The power of your science is in your mind
DATE: 12 January 2022 (16:00-18:00 GMT)
Explore what is beyond a great idea, how to position your science, how to solve the big problems and how having the right mind-set can be a game changer. This session will cover:
- Making your science have an impact by solving the right problem and having a big vision.
- Secrets to discovering the problem and pivoting your thinking.
- Fixed vs growth mindsets.
- How can design methods help?
- Building resilience as you develop and test ideas.
Danielle Stone Nexer Digital, Service Designer
Danielle is a Service Designer at Nexer, using human and planet centred design principles to help organisations redesign their services today and for the future. Danielle is passionate about discovering new ideas as well as questioning old ones. Focussing on approaches such as speculative design and futures thinking, she helps organisations explore how their decisions today may effect different people in the future and to encourage design thinking outside of today's constraints. Interested in bringing people with lived experience into the design process Danielle champions the minority or 'edge-case' users, focussing on accessibility and inclusion.Beyond user centred design, Danielle strongly believes that a sustainable approach to digital, technology and services is essential as we work together to create a better future.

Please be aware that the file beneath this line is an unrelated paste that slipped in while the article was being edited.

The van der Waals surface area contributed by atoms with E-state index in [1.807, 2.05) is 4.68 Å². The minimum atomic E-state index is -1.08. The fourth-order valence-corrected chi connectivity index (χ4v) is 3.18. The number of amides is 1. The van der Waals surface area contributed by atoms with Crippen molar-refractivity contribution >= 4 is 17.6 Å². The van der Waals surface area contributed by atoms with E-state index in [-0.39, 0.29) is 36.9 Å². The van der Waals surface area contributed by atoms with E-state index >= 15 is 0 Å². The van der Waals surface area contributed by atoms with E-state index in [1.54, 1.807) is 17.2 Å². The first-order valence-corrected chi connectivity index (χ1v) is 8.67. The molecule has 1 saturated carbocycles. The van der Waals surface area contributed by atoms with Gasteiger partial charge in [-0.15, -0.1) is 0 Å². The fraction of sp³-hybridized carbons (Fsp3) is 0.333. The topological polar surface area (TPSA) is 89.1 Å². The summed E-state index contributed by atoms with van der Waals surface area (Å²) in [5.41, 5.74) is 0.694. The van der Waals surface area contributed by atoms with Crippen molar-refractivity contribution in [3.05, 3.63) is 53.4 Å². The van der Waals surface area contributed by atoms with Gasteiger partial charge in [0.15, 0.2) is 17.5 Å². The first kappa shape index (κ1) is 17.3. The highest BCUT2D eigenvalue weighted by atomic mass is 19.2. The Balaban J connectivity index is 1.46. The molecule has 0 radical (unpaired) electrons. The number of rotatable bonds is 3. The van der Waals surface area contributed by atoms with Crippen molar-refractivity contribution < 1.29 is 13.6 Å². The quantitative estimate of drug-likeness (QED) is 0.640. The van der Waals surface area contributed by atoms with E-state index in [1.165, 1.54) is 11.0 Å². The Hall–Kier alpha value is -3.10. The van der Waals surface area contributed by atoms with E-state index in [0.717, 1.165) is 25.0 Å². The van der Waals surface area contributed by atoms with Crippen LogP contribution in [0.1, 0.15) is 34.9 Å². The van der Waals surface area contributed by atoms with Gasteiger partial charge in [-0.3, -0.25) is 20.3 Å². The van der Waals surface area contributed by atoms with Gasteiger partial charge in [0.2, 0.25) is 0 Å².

Jason Mellad, Start Codon, CEO
Jason is a scientist entrepreneur passionate about translating innovative technologies into better patient outcomes. As CEO and co-founder of Start Codon, a Cambridge based accelerator, he aims to identify and recruit the most disruptive healthcare startups worldwide, seed fund them and leverage the exceptional resources of the Cambridge cluster to de-risk and drive their success. Previously he was CEO of Cambridge Epigenetix and Business Development Manager for Horizon Discovery’s diagnostics division. He also served as an associate at Cambridge Enterprise, the technology transfer office of the University of Cambridge.